by Chantal Hebert
Parsing a blind copy of the weekend’s Liberal resolutions, one would be forgiven for confusing it with an embryonic NDP election platform.
From a national pharmacare initiative to a move to decriminalize the possession of small amounts of illicit drugs such as heroin, there are few of the Liberal grassroots priorities set out in Halifax that a similar gathering of New Democrats could not have endorsed.
Indeed, in many cases, they did just that at their own convention back in February.
There is more to this than the long-held Liberal practice – if only for the time of a re-election campaign – of borrowing a few choice NDP promises. In his keynote address to the convention, Justin Trudeau cast next year’s election as a two-way fight between his Liberals and the Conservatives.
In the process, the prime minister spent a serious amount of time arguing that Andrew Scheer was little more than a Stephen Harper clone, with nary a sentence on the NDP and its rookie leader, Jagmeet Singh.
That silence about the New Democrats should concern the Conservatives as much as the Liberal attacks on their party.
Over the past decades, a significant division of the nonconservative vote between the Liberals and the New Democrats has been key to Conservative successes. It is no accident that two of the best federal NDP scores in that party’s history – recorded in 1988 and 2011 – coincided with the election of majority Tory governments. But when NDP members decided by a narrow margin to show Thomas Mulcair the door, they ended up trading a leader who was considered prime ministerial by a significant number of voters for one who is not – or at least who may not be in time for next year’s federal vote.
If the New Democrats had sought to rearrange the stars in an alignment more favourable to Trudeau, they could not have acted otherwise.
If anything, the Conservative need for a split to the party’s left has become greater since the party ditched the word progressive from its label to move it further to the right.
On that score, the Scheer-led party sits pretty much in the same spot on the political spectrum as it did under Harper. A year in, Scheer has yet to put a policy imprint on the party distinguishable from that of the former prime minister.
Instead, he has made his own some of the signature policies or absence thereof of his predecessor. Notably, over the course of the Trans Mountain debate, Scheer has doubled down on the party’s visceral rejection of carbon pricing. By all indications, the Conservative party is about to once again go on a federal campaign with little more than a fig leaf in lieu of a serious climate change mitigation strategy.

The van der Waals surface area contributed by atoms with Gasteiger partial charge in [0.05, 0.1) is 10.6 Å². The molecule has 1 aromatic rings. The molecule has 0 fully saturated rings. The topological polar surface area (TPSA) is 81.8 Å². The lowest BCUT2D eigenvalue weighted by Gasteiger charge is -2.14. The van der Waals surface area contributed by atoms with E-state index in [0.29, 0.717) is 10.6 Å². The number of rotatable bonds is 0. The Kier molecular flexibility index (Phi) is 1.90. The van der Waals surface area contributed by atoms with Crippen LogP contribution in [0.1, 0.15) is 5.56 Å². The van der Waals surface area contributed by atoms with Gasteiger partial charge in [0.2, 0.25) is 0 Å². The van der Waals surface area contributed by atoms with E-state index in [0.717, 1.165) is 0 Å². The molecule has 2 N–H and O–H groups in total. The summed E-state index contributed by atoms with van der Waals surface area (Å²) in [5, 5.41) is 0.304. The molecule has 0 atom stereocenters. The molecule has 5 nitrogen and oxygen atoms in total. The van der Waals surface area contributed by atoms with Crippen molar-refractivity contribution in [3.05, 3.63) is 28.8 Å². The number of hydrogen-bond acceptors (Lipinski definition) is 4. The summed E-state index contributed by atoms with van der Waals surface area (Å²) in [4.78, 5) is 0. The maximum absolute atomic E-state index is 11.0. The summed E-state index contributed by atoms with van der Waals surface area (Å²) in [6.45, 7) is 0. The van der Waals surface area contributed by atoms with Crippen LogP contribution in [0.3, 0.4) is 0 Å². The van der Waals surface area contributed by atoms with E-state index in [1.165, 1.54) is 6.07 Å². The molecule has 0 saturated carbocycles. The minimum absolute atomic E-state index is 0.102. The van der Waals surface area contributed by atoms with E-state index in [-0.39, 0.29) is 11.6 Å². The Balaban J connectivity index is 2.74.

To be fair, the rookie Conservative leader did not campaign for his job on making his party more centrist, or on bringing it in the environmental mainstream. As a leadership contender, Scheer essentially promised to serve up the same policies as his predecessor, albeit with a smile.
But old habits die hard. In the year since Scheer took over, the Conservatives have gradually reversed to the less-than-sunny tone that was a defining feature of their recent governments. That is increasingly true of both their ads and interactions on social media.
For instance, in reaction to Trudeau’s convention speech, Conservative house leader Candice Bergen tweeted: “With their long track record of failure, Trudeau Libs are desperate to change the channel on their dismal record.”
In the same rhetorical vein, foreign affairs critic Erin OíToole opined: “Every file Trudeau has touched has been a complete disaster so the attacks against us begin.”
There is no doubt the tone and tenor of those tweets reflects the convictions of diehard Conservatives. But preaching to the converted is not the same thing as wooing new converts.
With every passing week, and especially since the party caught a bit of a break in some polls, the Conservative narrative seems to be based on the notion that enough voters have seen the error of their 2015 ways to return the Conservatives to government next year.
Thatís a risky assumption. Progressive voters make up a majority of the electorate.
The more red meat the Conservatives dish out to their base, the more keeping their party out of power next year stands to become a bigger ballot box priority for voters than punishing Trudeau for whatever disappointment he may have inspired.
Chantal Hebert is a columnist based in Ottawa covering politics.
Follow her on Twitter: @ChantalHbert
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